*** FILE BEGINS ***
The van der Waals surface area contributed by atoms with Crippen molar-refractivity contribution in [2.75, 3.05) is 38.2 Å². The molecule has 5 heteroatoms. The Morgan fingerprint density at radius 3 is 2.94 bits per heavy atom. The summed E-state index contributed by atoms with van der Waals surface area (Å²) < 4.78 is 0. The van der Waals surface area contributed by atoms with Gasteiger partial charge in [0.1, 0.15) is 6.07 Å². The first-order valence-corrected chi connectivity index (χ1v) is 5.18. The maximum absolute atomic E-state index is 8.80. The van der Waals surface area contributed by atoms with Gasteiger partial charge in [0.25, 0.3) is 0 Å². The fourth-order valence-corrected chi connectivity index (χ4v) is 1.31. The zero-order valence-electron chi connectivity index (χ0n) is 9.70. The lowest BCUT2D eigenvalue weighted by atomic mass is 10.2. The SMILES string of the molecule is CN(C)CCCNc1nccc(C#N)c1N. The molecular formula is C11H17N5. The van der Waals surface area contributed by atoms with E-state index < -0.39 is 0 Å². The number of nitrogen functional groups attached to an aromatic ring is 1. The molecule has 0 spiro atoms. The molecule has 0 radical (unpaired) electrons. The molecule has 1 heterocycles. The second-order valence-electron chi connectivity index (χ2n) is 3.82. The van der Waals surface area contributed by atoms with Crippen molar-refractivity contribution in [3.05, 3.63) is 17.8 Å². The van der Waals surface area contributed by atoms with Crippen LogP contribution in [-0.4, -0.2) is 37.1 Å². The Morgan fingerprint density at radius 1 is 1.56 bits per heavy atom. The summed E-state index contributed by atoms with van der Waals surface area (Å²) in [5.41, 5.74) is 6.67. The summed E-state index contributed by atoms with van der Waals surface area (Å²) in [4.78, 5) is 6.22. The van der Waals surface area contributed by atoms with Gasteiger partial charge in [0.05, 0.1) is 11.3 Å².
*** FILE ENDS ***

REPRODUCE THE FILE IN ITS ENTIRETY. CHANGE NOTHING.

The van der Waals surface area contributed by atoms with Crippen molar-refractivity contribution in [2.75, 3.05) is 38.2 Å². The molecule has 5 heteroatoms. The Morgan fingerprint density at radius 3 is 2.94 bits per heavy atom. The summed E-state index contributed by atoms with van der Waals surface area (Å²) < 4.78 is 0. The van der Waals surface area contributed by atoms with Gasteiger partial charge in [0.1, 0.15) is 6.07 Å². The first-order valence-corrected chi connectivity index (χ1v) is 5.18. The maximum absolute atomic E-state index is 8.80. The van der Waals surface area contributed by atoms with Gasteiger partial charge in [0.25, 0.3) is 0 Å². The fourth-order valence-corrected chi connectivity index (χ4v) is 1.31. The zero-order valence-electron chi connectivity index (χ0n) is 9.70. The lowest BCUT2D eigenvalue weighted by atomic mass is 10.2. The SMILES string of the molecule is CN(C)CCCNc1nccc(C#N)c1N. The molecular formula is C11H17N5. The van der Waals surface area contributed by atoms with E-state index < -0.39 is 0 Å². The number of nitrogen functional groups attached to an aromatic ring is 1. The molecule has 0 spiro atoms. The molecule has 0 radical (unpaired) electrons. The molecule has 1 heterocycles. The second-order valence-electron chi connectivity index (χ2n) is 3.82. The van der Waals surface area contributed by atoms with Crippen molar-refractivity contribution in [3.05, 3.63) is 17.8 Å². The van der Waals surface area contributed by atoms with Crippen LogP contribution in [-0.4, -0.2) is 37.1 Å². The Morgan fingerprint density at radius 1 is 1.56 bits per heavy atom. The summed E-state index contributed by atoms with van der Waals surface area (Å²) in [5.41, 5.74) is 6.67. The summed E-state index contributed by atoms with van der Waals surface area (Å²) in [4.78, 5) is 6.22. The van der Waals surface area contributed by atoms with Gasteiger partial charge in [0.05, 0.1) is 11.3 Å².